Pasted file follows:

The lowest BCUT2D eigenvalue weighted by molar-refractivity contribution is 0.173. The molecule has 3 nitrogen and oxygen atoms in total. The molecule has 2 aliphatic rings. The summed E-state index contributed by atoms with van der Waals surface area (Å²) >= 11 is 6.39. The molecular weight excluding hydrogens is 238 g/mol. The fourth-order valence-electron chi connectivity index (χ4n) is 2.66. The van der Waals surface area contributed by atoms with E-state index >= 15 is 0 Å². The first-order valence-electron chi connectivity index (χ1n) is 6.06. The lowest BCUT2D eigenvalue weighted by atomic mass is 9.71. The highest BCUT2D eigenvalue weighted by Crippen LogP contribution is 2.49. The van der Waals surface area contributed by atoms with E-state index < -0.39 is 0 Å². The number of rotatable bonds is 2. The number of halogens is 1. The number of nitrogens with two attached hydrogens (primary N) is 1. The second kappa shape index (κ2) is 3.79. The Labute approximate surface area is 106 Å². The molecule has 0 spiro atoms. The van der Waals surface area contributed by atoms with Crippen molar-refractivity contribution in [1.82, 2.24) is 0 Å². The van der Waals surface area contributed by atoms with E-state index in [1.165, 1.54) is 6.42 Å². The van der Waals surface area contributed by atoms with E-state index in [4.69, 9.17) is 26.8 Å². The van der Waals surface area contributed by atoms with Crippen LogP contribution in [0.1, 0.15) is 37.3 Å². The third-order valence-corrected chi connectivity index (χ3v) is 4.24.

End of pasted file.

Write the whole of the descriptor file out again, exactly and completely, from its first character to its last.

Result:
The lowest BCUT2D eigenvalue weighted by molar-refractivity contribution is 0.173. The molecule has 3 nitrogen and oxygen atoms in total. The molecule has 2 aliphatic rings. The summed E-state index contributed by atoms with van der Waals surface area (Å²) >= 11 is 6.39. The molecular weight excluding hydrogens is 238 g/mol. The fourth-order valence-electron chi connectivity index (χ4n) is 2.66. The van der Waals surface area contributed by atoms with E-state index >= 15 is 0 Å². The first-order valence-electron chi connectivity index (χ1n) is 6.06. The lowest BCUT2D eigenvalue weighted by atomic mass is 9.71. The highest BCUT2D eigenvalue weighted by Crippen LogP contribution is 2.49. The van der Waals surface area contributed by atoms with E-state index < -0.39 is 0 Å². The number of rotatable bonds is 2. The number of halogens is 1. The number of nitrogens with two attached hydrogens (primary N) is 1. The second kappa shape index (κ2) is 3.79. The Labute approximate surface area is 106 Å². The molecule has 0 spiro atoms. The van der Waals surface area contributed by atoms with Crippen molar-refractivity contribution in [1.82, 2.24) is 0 Å². The van der Waals surface area contributed by atoms with E-state index in [1.165, 1.54) is 6.42 Å². The van der Waals surface area contributed by atoms with E-state index in [4.69, 9.17) is 26.8 Å². The van der Waals surface area contributed by atoms with Crippen LogP contribution in [0.1, 0.15) is 37.3 Å². The third-order valence-corrected chi connectivity index (χ3v) is 4.24.